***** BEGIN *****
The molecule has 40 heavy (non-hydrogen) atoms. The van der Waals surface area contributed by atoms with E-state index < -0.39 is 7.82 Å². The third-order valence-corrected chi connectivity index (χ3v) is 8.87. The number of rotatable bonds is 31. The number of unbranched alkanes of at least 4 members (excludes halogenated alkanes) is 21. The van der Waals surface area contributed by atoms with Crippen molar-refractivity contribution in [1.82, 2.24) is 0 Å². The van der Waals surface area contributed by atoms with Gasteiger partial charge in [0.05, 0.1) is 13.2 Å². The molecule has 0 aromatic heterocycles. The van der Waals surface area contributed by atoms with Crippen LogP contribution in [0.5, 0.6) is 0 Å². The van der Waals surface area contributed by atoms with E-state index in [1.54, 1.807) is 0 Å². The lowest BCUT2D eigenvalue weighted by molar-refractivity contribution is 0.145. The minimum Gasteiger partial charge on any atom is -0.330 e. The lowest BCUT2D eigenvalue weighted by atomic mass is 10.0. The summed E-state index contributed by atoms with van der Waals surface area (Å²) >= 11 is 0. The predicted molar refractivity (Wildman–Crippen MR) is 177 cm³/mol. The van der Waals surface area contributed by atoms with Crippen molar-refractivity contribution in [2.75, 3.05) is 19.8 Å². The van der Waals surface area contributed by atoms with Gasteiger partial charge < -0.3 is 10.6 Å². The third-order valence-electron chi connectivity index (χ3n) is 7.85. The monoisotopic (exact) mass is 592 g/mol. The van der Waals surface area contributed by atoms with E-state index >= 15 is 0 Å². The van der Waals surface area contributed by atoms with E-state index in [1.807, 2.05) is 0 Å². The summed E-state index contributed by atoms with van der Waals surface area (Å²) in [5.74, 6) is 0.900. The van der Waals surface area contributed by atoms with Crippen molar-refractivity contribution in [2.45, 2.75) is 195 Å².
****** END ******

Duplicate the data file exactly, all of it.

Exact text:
The molecule has 40 heavy (non-hydrogen) atoms. The van der Waals surface area contributed by atoms with E-state index < -0.39 is 7.82 Å². The third-order valence-corrected chi connectivity index (χ3v) is 8.87. The number of rotatable bonds is 31. The number of unbranched alkanes of at least 4 members (excludes halogenated alkanes) is 21. The van der Waals surface area contributed by atoms with Crippen molar-refractivity contribution in [1.82, 2.24) is 0 Å². The van der Waals surface area contributed by atoms with Gasteiger partial charge in [0.05, 0.1) is 13.2 Å². The molecule has 0 aromatic heterocycles. The van der Waals surface area contributed by atoms with Crippen LogP contribution in [0.5, 0.6) is 0 Å². The van der Waals surface area contributed by atoms with E-state index in [1.54, 1.807) is 0 Å². The lowest BCUT2D eigenvalue weighted by molar-refractivity contribution is 0.145. The minimum Gasteiger partial charge on any atom is -0.330 e. The lowest BCUT2D eigenvalue weighted by atomic mass is 10.0. The summed E-state index contributed by atoms with van der Waals surface area (Å²) >= 11 is 0. The predicted molar refractivity (Wildman–Crippen MR) is 177 cm³/mol. The van der Waals surface area contributed by atoms with Crippen molar-refractivity contribution in [2.75, 3.05) is 19.8 Å². The van der Waals surface area contributed by atoms with Gasteiger partial charge < -0.3 is 10.6 Å². The third-order valence-electron chi connectivity index (χ3n) is 7.85. The monoisotopic (exact) mass is 592 g/mol. The van der Waals surface area contributed by atoms with E-state index >= 15 is 0 Å². The van der Waals surface area contributed by atoms with E-state index in [1.807, 2.05) is 0 Å². The summed E-state index contributed by atoms with van der Waals surface area (Å²) in [5.74, 6) is 0.900. The van der Waals surface area contributed by atoms with Crippen molar-refractivity contribution in [2.45, 2.75) is 195 Å².